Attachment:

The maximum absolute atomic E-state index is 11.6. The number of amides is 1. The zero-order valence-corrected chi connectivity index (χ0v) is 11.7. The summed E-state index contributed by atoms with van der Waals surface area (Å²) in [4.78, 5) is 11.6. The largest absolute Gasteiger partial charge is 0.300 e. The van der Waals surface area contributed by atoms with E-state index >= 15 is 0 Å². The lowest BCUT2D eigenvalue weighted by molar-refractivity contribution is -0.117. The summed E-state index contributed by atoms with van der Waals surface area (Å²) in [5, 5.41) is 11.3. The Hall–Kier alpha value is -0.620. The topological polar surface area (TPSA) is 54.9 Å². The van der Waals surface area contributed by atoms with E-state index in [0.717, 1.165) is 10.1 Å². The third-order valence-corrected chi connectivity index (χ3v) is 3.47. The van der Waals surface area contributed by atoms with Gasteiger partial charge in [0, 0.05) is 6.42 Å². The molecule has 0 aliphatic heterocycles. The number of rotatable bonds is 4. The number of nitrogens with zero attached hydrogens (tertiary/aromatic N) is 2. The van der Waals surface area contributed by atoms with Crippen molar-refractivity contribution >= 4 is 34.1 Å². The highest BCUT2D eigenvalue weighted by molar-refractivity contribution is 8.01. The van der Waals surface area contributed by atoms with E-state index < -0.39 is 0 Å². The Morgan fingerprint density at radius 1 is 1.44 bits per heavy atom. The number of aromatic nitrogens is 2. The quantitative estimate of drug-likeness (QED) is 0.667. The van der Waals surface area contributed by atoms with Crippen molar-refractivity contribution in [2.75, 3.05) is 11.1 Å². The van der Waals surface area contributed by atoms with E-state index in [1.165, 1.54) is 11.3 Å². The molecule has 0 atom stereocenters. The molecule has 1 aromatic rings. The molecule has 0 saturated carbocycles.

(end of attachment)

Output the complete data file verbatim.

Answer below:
The maximum absolute atomic E-state index is 11.6. The number of amides is 1. The zero-order valence-corrected chi connectivity index (χ0v) is 11.7. The summed E-state index contributed by atoms with van der Waals surface area (Å²) in [4.78, 5) is 11.6. The largest absolute Gasteiger partial charge is 0.300 e. The van der Waals surface area contributed by atoms with E-state index >= 15 is 0 Å². The lowest BCUT2D eigenvalue weighted by molar-refractivity contribution is -0.117. The summed E-state index contributed by atoms with van der Waals surface area (Å²) in [5, 5.41) is 11.3. The Hall–Kier alpha value is -0.620. The topological polar surface area (TPSA) is 54.9 Å². The van der Waals surface area contributed by atoms with E-state index in [0.717, 1.165) is 10.1 Å². The third-order valence-corrected chi connectivity index (χ3v) is 3.47. The van der Waals surface area contributed by atoms with Gasteiger partial charge in [0, 0.05) is 6.42 Å². The molecule has 0 aliphatic heterocycles. The number of rotatable bonds is 4. The number of nitrogens with zero attached hydrogens (tertiary/aromatic N) is 2. The van der Waals surface area contributed by atoms with Crippen molar-refractivity contribution >= 4 is 34.1 Å². The highest BCUT2D eigenvalue weighted by molar-refractivity contribution is 8.01. The van der Waals surface area contributed by atoms with E-state index < -0.39 is 0 Å². The Morgan fingerprint density at radius 1 is 1.44 bits per heavy atom. The number of aromatic nitrogens is 2. The quantitative estimate of drug-likeness (QED) is 0.667. The van der Waals surface area contributed by atoms with Crippen molar-refractivity contribution in [2.75, 3.05) is 11.1 Å². The van der Waals surface area contributed by atoms with E-state index in [1.165, 1.54) is 11.3 Å². The molecule has 0 atom stereocenters. The molecule has 1 aromatic rings. The molecule has 0 saturated carbocycles.